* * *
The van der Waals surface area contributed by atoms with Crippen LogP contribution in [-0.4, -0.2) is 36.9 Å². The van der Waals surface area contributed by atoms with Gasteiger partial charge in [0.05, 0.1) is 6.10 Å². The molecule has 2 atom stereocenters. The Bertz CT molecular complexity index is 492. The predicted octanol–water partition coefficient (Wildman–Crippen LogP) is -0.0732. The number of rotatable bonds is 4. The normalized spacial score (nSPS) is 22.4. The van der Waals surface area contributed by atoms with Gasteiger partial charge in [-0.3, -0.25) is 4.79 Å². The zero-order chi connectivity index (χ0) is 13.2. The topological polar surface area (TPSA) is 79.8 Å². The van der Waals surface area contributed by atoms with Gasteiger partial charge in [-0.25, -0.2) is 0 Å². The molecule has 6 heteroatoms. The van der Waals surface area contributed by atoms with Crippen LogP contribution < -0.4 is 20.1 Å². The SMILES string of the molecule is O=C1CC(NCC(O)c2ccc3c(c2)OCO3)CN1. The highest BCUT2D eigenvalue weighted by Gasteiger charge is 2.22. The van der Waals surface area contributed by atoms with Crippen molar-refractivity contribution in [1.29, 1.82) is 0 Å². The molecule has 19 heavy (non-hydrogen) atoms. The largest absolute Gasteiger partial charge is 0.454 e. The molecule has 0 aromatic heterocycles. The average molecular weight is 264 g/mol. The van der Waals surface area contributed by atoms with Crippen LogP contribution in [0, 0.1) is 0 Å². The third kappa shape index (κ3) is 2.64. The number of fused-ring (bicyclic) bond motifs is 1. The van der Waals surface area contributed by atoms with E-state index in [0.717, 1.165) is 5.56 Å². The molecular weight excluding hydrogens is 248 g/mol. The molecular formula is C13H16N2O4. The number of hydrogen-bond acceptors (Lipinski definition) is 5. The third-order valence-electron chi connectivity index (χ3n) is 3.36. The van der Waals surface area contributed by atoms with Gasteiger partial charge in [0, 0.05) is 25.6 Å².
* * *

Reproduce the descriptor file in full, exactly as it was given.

The van der Waals surface area contributed by atoms with Crippen LogP contribution in [-0.4, -0.2) is 36.9 Å². The van der Waals surface area contributed by atoms with Gasteiger partial charge in [0.05, 0.1) is 6.10 Å². The molecule has 2 atom stereocenters. The Bertz CT molecular complexity index is 492. The predicted octanol–water partition coefficient (Wildman–Crippen LogP) is -0.0732. The number of rotatable bonds is 4. The normalized spacial score (nSPS) is 22.4. The van der Waals surface area contributed by atoms with Gasteiger partial charge in [-0.3, -0.25) is 4.79 Å². The zero-order chi connectivity index (χ0) is 13.2. The topological polar surface area (TPSA) is 79.8 Å². The van der Waals surface area contributed by atoms with Gasteiger partial charge in [-0.25, -0.2) is 0 Å². The molecule has 6 heteroatoms. The van der Waals surface area contributed by atoms with Crippen LogP contribution < -0.4 is 20.1 Å². The SMILES string of the molecule is O=C1CC(NCC(O)c2ccc3c(c2)OCO3)CN1. The highest BCUT2D eigenvalue weighted by Gasteiger charge is 2.22. The van der Waals surface area contributed by atoms with Crippen molar-refractivity contribution in [1.29, 1.82) is 0 Å². The molecule has 19 heavy (non-hydrogen) atoms. The largest absolute Gasteiger partial charge is 0.454 e. The molecule has 0 aromatic heterocycles. The average molecular weight is 264 g/mol. The van der Waals surface area contributed by atoms with Crippen LogP contribution in [0, 0.1) is 0 Å². The third kappa shape index (κ3) is 2.64. The number of fused-ring (bicyclic) bond motifs is 1. The van der Waals surface area contributed by atoms with E-state index in [0.717, 1.165) is 5.56 Å². The molecular weight excluding hydrogens is 248 g/mol. The molecular formula is C13H16N2O4. The number of hydrogen-bond acceptors (Lipinski definition) is 5. The third-order valence-electron chi connectivity index (χ3n) is 3.36. The van der Waals surface area contributed by atoms with Gasteiger partial charge in [0, 0.05) is 25.6 Å².